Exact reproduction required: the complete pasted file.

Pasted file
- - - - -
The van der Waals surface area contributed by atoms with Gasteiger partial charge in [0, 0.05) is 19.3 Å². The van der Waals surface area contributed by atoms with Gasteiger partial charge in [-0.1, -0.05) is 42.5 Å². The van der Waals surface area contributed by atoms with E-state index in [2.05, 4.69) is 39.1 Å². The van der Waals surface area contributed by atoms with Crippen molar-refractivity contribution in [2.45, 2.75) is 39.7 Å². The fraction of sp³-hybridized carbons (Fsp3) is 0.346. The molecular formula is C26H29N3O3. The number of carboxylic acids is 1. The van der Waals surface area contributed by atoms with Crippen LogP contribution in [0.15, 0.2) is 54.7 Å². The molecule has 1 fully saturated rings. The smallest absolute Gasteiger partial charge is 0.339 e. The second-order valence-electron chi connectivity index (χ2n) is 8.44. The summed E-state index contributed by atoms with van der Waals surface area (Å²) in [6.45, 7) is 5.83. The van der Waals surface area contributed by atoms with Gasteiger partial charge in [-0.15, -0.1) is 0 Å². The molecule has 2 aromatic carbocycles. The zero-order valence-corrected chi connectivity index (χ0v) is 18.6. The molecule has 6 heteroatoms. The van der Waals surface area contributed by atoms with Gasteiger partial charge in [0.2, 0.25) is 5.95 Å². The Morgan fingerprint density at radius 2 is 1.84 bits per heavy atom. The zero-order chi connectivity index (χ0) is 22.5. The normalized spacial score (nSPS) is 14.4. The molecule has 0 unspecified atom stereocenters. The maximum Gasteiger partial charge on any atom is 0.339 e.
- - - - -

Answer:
The van der Waals surface area contributed by atoms with Gasteiger partial charge in [0, 0.05) is 19.3 Å². The van der Waals surface area contributed by atoms with Gasteiger partial charge in [-0.1, -0.05) is 42.5 Å². The van der Waals surface area contributed by atoms with E-state index in [2.05, 4.69) is 39.1 Å². The van der Waals surface area contributed by atoms with Crippen molar-refractivity contribution in [2.45, 2.75) is 39.7 Å². The fraction of sp³-hybridized carbons (Fsp3) is 0.346. The molecular formula is C26H29N3O3. The number of carboxylic acids is 1. The van der Waals surface area contributed by atoms with Crippen LogP contribution in [0.15, 0.2) is 54.7 Å². The molecule has 1 fully saturated rings. The smallest absolute Gasteiger partial charge is 0.339 e. The second-order valence-electron chi connectivity index (χ2n) is 8.44. The summed E-state index contributed by atoms with van der Waals surface area (Å²) in [6.45, 7) is 5.83. The van der Waals surface area contributed by atoms with Gasteiger partial charge in [-0.15, -0.1) is 0 Å². The molecule has 2 aromatic carbocycles. The zero-order valence-corrected chi connectivity index (χ0v) is 18.6. The molecule has 6 heteroatoms. The van der Waals surface area contributed by atoms with Gasteiger partial charge in [0.2, 0.25) is 5.95 Å². The Morgan fingerprint density at radius 2 is 1.84 bits per heavy atom. The zero-order chi connectivity index (χ0) is 22.5. The normalized spacial score (nSPS) is 14.4. The molecule has 0 unspecified atom stereocenters. The maximum Gasteiger partial charge on any atom is 0.339 e.